From Wikipedia, the free encyclopedia

Jump to: navigation, search
VIX Index from inception to Oct. 2008

VIX is the ticker symbol for the Chicago Board Options Exchange Volatility Index, a popular measure of the implied volatility of S&P 500 index options. A high value corresponds to a more volatile market and therefore more costly options, which can be used to defray risk from volatility.[1] If investors see high risks of a change in prices, they require a greater premium to insure against such a change by selling options. Often referred to as the fear index, it represents one measure of the market's expectation of volatility over the next 30 day period.


[edit] Specifications

The VIX is calculated and disseminated in real-time by the Chicago Board Options Exchange. It is a weighted blend of prices for a range of options on the S&P 500 index. The formula uses a kernel-smoothed estimator that takes as inputs the current market prices for all out-of-the-money calls and puts for the front month and second month expirations.[2] The goal is to estimate the implied volatility of the S&P 500 index over the next 30 days.

The VIX has replaced the older VXO as the preferred volatility index used by the media. The VXO still has much significance though, since the VXO charts display a much longer, historical time-line than the VIX.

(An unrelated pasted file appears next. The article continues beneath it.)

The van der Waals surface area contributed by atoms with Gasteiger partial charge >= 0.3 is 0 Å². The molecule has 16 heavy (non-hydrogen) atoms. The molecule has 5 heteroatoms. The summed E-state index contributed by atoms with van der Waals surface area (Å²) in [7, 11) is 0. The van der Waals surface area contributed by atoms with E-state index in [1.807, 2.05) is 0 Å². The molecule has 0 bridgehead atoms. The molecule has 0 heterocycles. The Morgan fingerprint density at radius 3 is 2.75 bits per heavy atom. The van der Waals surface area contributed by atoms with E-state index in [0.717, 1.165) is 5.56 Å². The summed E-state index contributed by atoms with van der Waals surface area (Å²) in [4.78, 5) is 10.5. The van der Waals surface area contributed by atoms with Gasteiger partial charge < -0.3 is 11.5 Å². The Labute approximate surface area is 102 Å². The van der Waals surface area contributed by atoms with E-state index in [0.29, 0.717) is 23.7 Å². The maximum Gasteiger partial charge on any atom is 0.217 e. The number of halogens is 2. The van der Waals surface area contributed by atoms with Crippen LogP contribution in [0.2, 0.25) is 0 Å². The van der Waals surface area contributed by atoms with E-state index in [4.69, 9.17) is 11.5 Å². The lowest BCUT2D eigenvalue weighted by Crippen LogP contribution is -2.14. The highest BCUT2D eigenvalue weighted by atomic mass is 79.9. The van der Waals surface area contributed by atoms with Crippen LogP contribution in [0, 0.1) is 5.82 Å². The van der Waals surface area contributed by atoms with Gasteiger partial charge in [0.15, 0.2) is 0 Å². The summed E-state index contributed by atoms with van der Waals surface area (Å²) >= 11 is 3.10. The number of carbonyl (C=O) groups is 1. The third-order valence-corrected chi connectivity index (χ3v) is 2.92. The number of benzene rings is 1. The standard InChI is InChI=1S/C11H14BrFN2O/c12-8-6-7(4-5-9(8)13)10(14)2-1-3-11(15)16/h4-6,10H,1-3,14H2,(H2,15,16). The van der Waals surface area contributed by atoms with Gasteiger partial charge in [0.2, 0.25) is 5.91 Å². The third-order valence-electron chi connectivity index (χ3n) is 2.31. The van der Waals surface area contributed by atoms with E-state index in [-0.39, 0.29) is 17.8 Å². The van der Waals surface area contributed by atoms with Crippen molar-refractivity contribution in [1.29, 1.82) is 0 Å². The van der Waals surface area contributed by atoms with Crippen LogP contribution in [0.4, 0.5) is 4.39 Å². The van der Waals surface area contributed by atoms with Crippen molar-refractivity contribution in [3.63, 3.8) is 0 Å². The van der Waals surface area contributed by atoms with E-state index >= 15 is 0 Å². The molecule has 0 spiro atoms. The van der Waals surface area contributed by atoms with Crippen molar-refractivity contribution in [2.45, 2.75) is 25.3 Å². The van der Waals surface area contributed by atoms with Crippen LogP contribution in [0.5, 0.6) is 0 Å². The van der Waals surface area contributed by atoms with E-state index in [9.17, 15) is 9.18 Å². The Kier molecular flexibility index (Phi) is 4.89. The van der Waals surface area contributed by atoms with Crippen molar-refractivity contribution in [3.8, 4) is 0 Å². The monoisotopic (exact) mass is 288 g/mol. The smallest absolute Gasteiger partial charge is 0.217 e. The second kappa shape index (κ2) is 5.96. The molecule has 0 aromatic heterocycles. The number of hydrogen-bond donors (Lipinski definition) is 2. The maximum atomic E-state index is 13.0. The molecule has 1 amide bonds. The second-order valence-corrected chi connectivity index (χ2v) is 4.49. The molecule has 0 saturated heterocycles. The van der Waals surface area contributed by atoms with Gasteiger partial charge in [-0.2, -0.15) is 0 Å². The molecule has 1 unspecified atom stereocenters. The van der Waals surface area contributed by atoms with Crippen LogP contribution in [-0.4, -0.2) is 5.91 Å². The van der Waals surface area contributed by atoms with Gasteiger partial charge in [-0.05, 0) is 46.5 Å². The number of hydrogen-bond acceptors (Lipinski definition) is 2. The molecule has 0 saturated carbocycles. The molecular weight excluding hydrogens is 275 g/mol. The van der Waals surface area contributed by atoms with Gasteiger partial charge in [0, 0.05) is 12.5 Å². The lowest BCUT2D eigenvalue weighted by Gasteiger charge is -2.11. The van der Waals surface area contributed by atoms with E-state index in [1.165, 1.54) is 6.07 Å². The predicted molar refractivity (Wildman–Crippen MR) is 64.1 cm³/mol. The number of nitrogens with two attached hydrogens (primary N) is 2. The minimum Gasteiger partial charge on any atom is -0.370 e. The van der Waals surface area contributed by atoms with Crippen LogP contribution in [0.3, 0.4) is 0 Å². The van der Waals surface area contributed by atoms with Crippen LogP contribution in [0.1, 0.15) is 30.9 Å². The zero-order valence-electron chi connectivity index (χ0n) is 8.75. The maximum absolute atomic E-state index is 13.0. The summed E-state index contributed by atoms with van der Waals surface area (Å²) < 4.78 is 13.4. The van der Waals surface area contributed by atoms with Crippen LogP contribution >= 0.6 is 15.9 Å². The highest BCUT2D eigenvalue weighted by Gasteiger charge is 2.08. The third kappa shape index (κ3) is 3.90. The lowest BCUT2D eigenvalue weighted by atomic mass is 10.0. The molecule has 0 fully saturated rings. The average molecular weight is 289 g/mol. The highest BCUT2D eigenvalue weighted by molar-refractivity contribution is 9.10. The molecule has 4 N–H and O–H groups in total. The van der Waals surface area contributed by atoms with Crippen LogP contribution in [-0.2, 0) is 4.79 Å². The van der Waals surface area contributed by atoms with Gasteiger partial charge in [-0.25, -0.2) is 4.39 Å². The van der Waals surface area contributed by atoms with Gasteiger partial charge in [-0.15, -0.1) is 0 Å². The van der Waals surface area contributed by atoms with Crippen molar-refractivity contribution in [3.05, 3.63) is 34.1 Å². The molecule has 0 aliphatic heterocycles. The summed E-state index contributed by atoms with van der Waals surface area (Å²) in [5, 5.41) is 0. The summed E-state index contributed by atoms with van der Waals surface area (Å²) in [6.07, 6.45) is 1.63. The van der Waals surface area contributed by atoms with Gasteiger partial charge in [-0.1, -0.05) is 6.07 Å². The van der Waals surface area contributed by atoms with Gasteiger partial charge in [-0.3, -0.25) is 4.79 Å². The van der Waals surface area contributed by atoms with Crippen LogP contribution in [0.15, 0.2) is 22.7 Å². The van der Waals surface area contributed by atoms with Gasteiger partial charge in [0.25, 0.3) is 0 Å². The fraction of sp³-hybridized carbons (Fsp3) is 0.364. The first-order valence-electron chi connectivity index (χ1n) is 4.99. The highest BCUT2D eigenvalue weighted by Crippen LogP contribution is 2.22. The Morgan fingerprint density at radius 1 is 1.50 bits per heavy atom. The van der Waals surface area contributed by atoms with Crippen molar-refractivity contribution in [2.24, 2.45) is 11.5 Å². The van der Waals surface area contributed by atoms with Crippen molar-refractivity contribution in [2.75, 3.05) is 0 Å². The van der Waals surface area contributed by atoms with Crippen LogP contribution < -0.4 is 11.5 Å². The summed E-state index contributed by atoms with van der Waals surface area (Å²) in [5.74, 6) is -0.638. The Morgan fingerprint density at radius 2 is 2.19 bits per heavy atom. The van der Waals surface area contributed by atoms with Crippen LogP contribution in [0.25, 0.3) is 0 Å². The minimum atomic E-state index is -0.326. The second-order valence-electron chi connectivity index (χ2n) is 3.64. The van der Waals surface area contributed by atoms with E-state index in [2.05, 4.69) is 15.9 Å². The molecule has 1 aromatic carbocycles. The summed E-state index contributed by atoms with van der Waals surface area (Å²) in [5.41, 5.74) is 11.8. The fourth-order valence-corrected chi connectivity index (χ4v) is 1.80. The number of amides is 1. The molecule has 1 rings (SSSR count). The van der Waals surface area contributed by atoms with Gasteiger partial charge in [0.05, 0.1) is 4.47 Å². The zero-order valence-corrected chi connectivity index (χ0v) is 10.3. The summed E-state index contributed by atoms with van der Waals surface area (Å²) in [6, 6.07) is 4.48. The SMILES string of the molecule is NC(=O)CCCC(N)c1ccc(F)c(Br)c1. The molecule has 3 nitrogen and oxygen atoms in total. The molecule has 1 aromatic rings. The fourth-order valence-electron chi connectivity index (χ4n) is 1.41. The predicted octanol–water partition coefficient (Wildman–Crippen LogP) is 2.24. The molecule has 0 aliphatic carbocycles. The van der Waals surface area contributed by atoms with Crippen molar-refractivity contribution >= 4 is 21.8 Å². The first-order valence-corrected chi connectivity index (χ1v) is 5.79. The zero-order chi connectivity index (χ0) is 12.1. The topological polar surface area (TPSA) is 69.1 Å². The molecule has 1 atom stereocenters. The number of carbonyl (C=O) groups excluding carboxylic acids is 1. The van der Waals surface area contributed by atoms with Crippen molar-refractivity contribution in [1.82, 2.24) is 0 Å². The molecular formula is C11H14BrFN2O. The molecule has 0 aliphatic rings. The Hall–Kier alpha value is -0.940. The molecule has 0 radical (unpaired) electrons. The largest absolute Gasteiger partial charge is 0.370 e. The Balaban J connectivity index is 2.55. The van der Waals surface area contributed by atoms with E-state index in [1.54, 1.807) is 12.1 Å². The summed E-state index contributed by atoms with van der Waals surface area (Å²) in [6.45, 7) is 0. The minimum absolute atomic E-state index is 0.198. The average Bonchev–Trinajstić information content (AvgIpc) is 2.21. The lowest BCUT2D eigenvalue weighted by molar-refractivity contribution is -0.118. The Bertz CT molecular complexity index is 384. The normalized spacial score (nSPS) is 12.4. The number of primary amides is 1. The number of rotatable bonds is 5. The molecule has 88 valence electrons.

[edit] Interpretation

The VIX is quoted in terms of percentage points and translates, roughly, to the expected movement in the S&P 500 index over the next 30-day period, on an annualized basis. For example, if the VIX is at 15, this represents an expected annualized change of 15% over the next 30 days; thus one can infer that the index option markets expect the S&P 500 to move up or down \frac{15%}{{\sqrt{12}\ months}} = 4.33% over the next 30-day period. That is, index options are priced with the assumption of a 68% likelihood (one standard deviation) that the magnitude of the S&P 500's 30-day return will be less than 4.33% (up or down).

The price of call options and put options can be used to calculate implied volatility, because volatility is one of the factors used to calculate the value of these options. Higher (or lower) volatility of the underlying security makes an option more (or less) valuable, since there is a greater (or smaller) probability that the option will expire in the money (i.e. with a market value above zero). So a higher option price implies greater volatility, other things being equal.

Investors believe that a high value of VIX translates into a greater degree of market uncertainty, while a low value of VIX is consistent with greater stability.

Even though the VIX is quoted as a percentage rather than a dollar amount there are a number of VIX-based derivative instruments in existence, including:

  • VIX futures contracts, which began trading in 2004
  • exchange-listed VIX options, which began trading in February 2006.
  • VIX futures based Exchange Traded Notes (ETN's) launched by Barclays iPath in February 2009.

Similar indices for bonds include MOVE, LBPX indices.